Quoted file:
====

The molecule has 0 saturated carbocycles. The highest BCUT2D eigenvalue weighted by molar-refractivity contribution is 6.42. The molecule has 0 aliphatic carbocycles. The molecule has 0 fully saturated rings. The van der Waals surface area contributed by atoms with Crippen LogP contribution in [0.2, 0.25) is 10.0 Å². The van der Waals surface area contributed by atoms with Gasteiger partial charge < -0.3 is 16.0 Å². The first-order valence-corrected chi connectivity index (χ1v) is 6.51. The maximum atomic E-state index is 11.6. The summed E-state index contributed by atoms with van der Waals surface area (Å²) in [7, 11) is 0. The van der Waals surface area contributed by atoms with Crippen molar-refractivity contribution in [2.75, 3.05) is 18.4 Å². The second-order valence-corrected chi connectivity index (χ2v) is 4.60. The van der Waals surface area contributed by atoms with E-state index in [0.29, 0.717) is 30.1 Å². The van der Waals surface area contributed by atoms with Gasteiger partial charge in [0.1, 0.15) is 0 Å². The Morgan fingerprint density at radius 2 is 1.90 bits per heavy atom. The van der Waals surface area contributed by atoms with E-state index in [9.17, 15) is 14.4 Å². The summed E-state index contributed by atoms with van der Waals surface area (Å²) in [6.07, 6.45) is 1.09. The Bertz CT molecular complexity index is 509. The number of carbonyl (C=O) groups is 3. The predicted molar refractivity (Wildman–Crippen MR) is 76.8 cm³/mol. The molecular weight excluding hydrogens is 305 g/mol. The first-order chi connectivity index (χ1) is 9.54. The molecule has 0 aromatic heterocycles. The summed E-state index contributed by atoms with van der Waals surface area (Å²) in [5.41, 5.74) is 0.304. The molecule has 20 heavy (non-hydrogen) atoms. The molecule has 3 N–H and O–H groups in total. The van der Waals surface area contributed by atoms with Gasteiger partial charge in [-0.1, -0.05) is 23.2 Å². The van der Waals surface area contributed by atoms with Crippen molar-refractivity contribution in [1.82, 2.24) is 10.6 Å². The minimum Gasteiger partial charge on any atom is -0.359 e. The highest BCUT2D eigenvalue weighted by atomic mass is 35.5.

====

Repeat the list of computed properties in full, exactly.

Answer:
The molecule has 0 saturated carbocycles. The highest BCUT2D eigenvalue weighted by molar-refractivity contribution is 6.42. The molecule has 0 aliphatic carbocycles. The molecule has 0 fully saturated rings. The van der Waals surface area contributed by atoms with Crippen LogP contribution in [0.2, 0.25) is 10.0 Å². The van der Waals surface area contributed by atoms with Gasteiger partial charge < -0.3 is 16.0 Å². The first-order valence-corrected chi connectivity index (χ1v) is 6.51. The maximum atomic E-state index is 11.6. The summed E-state index contributed by atoms with van der Waals surface area (Å²) in [7, 11) is 0. The van der Waals surface area contributed by atoms with Crippen molar-refractivity contribution in [2.75, 3.05) is 18.4 Å². The second-order valence-corrected chi connectivity index (χ2v) is 4.60. The van der Waals surface area contributed by atoms with E-state index in [0.29, 0.717) is 30.1 Å². The van der Waals surface area contributed by atoms with Gasteiger partial charge in [0.1, 0.15) is 0 Å². The Morgan fingerprint density at radius 2 is 1.90 bits per heavy atom. The van der Waals surface area contributed by atoms with E-state index in [9.17, 15) is 14.4 Å². The summed E-state index contributed by atoms with van der Waals surface area (Å²) in [6.07, 6.45) is 1.09. The Bertz CT molecular complexity index is 509. The number of carbonyl (C=O) groups is 3. The predicted molar refractivity (Wildman–Crippen MR) is 76.8 cm³/mol. The molecular weight excluding hydrogens is 305 g/mol. The first-order chi connectivity index (χ1) is 9.54. The molecule has 0 aromatic heterocycles. The summed E-state index contributed by atoms with van der Waals surface area (Å²) in [5.41, 5.74) is 0.304. The molecule has 20 heavy (non-hydrogen) atoms. The molecule has 3 N–H and O–H groups in total. The van der Waals surface area contributed by atoms with Gasteiger partial charge in [-0.1, -0.05) is 23.2 Å². The van der Waals surface area contributed by atoms with Crippen molar-refractivity contribution in [1.82, 2.24) is 10.6 Å². The minimum Gasteiger partial charge on any atom is -0.359 e. The highest BCUT2D eigenvalue weighted by atomic mass is 35.5.